FDA Approves Pembrolizumab for Pancreatic Cancers with Mismatch Repair Deficiency

Dr. Bert Vogelstein, Pancreatic Cancer Researcher
Bert Vogelstein, M.D. (PRNewsfoto/The Lustgarten Foundation for P)
In an unprecedented, fast-tracked review, the Food and Drug Administration (FDA) approved the use of pembrolizumab (anti-PDI) immunotherapy for patients with advanced pancreatic cancers who have a defect in their capacity to repair DNA.

Support from the Lustgarten Foundation was critical to the success of the clinical trial that demonstrated the efficacy of pembrolizumab to the FDA. In addition to supporting the research, the Foundation has been encouraging and covering the cost for pancreatic cancer patients to receive mismatch repair deficiency (MMR) testing in an effort to increase enrollment in the clinical trial.

Bert Vogelstein, M.D., co-director of the Ludwig Center at the Johns Hopkins Kimmel Cancer Center and a Lustgarten Foundation Distinguished Scholar who helped direct this study, said, “It is the first example of ‘personalized immunotherapy.’  A specific immune treatment can now be recommended for patients based exclusively on the genetic characteristics of their tumor.  If the tumor shows a repair defect, then it is very likely that it will respond to this drug, regardless of how advanced the cancer is at the time of treatment.”

It is estimated that approximately 1 in 50 advanced pancreatic cancer patients have MMR in their tumors that make them candidates for this type of therapy. Pembrolizumab (anti-PDI) is the first cancer drug based on a predictive cancer marker, rather than tumor type, to be approved by the FDA.

A study conducted at the Johns Hopkins Bloomberg-Kimmel Institute, funded in part by the Lustgarten Foundation, demonstrated that a small group of patients with advanced cancers had a significant response to pembrolizumab (anti-PD1) immunotherapy. The responsive tumors had a mismatch repair deficiency, resulting in a large number of genetic mutations that stimulate an immune response. However, this native immune response is too weak to reject the tumor. Treatment with pembrolizumab energized this response, resulting in dramatic tumor shrinkages with minimal side effects relative to traditional chemotherapy.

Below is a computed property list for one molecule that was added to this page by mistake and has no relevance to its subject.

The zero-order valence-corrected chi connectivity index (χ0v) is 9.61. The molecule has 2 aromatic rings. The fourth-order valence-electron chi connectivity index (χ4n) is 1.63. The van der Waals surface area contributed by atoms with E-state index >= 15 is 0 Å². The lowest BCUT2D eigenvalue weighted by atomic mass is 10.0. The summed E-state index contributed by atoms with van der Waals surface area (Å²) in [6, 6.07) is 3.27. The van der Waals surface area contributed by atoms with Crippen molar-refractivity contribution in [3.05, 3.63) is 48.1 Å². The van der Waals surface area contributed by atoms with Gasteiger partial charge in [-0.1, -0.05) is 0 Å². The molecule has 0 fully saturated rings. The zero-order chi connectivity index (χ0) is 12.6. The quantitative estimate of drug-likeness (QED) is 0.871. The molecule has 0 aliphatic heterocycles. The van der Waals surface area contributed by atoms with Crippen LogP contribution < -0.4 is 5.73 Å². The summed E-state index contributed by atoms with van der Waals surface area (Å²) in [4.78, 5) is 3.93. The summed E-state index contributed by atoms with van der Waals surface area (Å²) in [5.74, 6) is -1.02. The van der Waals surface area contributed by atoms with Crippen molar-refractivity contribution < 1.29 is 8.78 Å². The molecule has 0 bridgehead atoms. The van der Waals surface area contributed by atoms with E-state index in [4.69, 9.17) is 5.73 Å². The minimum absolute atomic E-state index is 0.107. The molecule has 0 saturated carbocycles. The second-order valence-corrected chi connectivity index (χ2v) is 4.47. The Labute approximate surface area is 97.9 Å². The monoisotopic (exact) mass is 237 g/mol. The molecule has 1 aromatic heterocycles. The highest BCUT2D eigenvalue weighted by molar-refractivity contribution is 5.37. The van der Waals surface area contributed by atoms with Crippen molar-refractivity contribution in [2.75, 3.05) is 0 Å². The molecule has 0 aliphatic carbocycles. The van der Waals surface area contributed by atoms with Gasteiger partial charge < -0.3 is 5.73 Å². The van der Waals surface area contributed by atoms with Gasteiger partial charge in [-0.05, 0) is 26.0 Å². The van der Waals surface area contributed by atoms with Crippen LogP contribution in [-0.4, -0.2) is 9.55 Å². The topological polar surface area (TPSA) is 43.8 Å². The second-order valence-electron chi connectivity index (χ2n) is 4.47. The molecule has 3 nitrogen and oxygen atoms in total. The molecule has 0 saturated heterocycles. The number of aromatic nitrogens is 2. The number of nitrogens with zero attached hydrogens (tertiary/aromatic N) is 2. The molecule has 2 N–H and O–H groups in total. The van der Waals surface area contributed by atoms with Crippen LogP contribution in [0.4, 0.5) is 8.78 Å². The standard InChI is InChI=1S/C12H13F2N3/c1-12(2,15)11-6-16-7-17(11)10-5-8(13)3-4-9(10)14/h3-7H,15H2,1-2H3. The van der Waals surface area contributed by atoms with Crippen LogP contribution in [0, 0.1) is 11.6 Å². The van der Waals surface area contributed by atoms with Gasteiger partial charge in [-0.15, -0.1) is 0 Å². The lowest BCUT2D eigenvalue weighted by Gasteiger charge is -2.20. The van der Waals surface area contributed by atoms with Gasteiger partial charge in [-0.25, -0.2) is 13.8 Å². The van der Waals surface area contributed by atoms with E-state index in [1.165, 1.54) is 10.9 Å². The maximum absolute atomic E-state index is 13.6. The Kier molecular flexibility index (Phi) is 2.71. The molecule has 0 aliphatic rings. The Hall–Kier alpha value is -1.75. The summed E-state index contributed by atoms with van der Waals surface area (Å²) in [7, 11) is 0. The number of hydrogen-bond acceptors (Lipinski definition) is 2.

“This is an incredibly important step forward and we are delighted to have had a key role in its success,” said David Tuveson, M.D, Ph.D., Director of Research for the Lustgarten Foundation. “Patients have responded very well to this drug. This is the beginning of personalized medicine for pancreatic cancer patients.”

John Shinnick was diagnosed with pancreatic cancer at age 72 and didn’t think he’d survive the three months of chemotherapy originally recommended to him. After getting a second opinion and a Whipple procedure to remove a portion of his pancreas, John sought treatment at the Johns Hopkins Bloomberg-Kimmel Institute, where he tested positive for MMR and was put in the clinical trial for pembrolizumab in June of 2016. John is still in the trial and doing well.

“Being diagnosed with pancreatic cancer was terrifying.  I am grateful to be receiving the best possible treatment,” John said. “I have a very high quality of life. I don’t feel sick; I feel good.”

The Lustgarten Foundation encourages all patients to get screened for microsatellite instability.  If the test is positive, patients should ask to be treated with pembrolizumab.


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